Kristin Harsma is an an artist, model, costumer and stagehand/technician. Her work spans different media and genres, including stained glass, sewing, aerial arts, cosplay & photography. Stained glass is her primary medium. Kristin received a Bachelor of Fine Arts from Minnesota State University with concentrations in Sculpture and Theatre Technology. She studied sculpture and mosaics in Florence, Italy where she had the opportunity to visit marble workshops in Carrara and the mosaics of Ravenna. The supposed division between art and craft is something she faces in her own work as a sculptor working in the medium of stained glass.
In March 2018, Kristin curated a group exhibition at the non-profit Artspace Jackson Flats facility in East Minneapolis. She organized the show, “Beauty in Every Body,” around the theme of body positivity with the goal of encouraging positive change in attitudes towards gender, self-image and sexuality. The show was scheduled to coincide with Valentine’s Day. When a fellow resident took issue with the nudity depicted in some of the pieces, an Artspace manager demanded their removal. Kristin responded: “The show is supposed to be a call for positive change. None of the work was vulgar. It wasn’t offensive. The show is about accepting people loving people for who they are no matter what their background is.”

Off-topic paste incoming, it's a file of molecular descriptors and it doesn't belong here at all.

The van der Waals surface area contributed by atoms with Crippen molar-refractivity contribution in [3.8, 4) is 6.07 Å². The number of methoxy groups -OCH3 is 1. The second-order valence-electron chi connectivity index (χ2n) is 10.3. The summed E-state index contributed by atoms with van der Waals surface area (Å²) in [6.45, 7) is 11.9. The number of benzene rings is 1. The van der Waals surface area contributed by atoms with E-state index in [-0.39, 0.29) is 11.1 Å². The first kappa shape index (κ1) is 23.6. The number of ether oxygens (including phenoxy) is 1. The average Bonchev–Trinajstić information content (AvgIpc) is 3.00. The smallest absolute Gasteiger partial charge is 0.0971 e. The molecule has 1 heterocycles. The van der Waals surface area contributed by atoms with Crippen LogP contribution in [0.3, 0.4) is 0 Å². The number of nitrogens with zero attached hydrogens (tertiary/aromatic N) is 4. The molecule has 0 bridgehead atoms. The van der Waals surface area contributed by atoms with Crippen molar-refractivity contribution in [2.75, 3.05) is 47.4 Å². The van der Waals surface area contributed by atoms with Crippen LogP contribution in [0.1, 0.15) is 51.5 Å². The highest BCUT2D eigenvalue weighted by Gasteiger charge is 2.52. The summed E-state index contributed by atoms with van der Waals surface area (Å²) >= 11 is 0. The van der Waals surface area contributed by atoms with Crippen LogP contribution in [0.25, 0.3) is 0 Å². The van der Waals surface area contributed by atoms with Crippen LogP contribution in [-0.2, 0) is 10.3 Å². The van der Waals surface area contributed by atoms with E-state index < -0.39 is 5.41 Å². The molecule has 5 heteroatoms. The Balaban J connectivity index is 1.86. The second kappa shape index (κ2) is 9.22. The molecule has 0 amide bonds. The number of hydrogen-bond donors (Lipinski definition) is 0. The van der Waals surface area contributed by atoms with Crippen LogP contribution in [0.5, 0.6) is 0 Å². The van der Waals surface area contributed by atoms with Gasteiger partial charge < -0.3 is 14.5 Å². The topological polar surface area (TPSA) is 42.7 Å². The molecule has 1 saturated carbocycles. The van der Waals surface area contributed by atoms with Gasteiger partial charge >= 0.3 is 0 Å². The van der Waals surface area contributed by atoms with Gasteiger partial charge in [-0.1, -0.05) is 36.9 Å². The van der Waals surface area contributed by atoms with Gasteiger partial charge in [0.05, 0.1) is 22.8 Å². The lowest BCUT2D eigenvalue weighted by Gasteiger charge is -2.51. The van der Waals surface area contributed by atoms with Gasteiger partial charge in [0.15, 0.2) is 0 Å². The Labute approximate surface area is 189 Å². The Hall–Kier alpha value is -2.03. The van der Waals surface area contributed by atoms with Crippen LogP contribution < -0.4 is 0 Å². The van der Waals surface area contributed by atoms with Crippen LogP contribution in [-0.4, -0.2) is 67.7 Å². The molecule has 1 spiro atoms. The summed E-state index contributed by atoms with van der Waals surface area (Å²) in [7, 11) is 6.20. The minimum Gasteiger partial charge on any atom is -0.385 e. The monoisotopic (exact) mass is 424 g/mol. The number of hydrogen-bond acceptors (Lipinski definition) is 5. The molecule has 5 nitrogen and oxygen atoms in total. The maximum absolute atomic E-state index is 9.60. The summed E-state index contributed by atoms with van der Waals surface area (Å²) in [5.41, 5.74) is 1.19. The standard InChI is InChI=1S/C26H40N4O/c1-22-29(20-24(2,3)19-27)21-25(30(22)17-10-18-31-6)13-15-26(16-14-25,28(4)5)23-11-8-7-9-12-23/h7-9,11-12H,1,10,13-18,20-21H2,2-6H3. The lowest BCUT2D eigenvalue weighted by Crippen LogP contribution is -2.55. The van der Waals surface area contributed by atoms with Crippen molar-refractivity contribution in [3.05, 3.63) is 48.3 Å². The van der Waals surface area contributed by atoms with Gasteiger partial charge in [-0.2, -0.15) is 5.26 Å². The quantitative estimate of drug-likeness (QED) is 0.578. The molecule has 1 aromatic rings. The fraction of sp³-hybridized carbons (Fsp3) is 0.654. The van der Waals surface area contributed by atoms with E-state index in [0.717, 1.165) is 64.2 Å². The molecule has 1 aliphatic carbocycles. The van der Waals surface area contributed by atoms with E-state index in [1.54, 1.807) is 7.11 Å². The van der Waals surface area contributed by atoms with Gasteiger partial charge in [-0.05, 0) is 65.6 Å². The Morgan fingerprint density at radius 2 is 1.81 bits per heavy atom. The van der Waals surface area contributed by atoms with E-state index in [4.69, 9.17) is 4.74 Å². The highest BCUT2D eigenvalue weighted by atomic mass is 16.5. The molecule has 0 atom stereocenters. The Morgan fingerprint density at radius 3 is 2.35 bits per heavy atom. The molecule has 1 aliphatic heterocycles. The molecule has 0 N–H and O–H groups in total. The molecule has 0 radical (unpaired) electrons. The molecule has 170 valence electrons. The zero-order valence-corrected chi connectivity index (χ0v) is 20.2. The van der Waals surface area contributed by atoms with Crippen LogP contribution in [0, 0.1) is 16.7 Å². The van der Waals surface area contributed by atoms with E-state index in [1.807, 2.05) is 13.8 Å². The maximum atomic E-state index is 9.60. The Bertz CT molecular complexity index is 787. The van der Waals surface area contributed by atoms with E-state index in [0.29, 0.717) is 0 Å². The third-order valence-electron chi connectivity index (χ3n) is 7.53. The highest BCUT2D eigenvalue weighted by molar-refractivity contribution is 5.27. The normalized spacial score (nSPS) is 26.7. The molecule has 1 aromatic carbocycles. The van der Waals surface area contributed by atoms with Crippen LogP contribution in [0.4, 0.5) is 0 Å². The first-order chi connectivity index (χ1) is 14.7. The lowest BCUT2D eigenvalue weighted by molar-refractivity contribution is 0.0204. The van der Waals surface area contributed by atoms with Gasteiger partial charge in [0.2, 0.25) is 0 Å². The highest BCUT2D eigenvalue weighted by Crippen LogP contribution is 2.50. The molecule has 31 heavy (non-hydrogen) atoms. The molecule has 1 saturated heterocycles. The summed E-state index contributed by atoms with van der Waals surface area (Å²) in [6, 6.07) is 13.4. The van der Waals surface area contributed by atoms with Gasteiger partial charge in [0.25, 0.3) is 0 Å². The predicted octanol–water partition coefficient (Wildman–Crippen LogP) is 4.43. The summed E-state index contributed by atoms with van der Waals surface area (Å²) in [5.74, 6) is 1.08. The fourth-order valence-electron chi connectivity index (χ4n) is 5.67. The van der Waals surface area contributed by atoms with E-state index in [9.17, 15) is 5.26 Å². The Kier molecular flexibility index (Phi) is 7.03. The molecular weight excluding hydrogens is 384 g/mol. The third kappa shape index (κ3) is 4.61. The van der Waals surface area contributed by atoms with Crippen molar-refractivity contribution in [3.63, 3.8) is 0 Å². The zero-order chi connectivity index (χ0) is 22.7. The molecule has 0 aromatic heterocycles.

NCAC sent a letter to Artspace criticizing its lack of transparent, reasonable exhibition policies, pointing out that this lack of policy gives its administrators free reign to censor works by the very people it is supposed to advocate for. The letter also notes that if simple nudity was routinely considered reasonable grounds for excluding artwork from public exhibition, vast amounts of art, including many masterpieces, would be off limits: “If we are to remove nudes from art in the public sphere, we will lose some of the most important and edifying artworks of human history, including works by Michelangelo, Titian, Rembrandt, Manet, Rodin, Degas, Modigliani and Picasso, to name but a few artists for whom the nude was central. By removing nudes from public view, we remove access to a living language of visual expression and its centuries-old heritage. But more than that, wrapping the human form in shame alienates us from our own bodies.”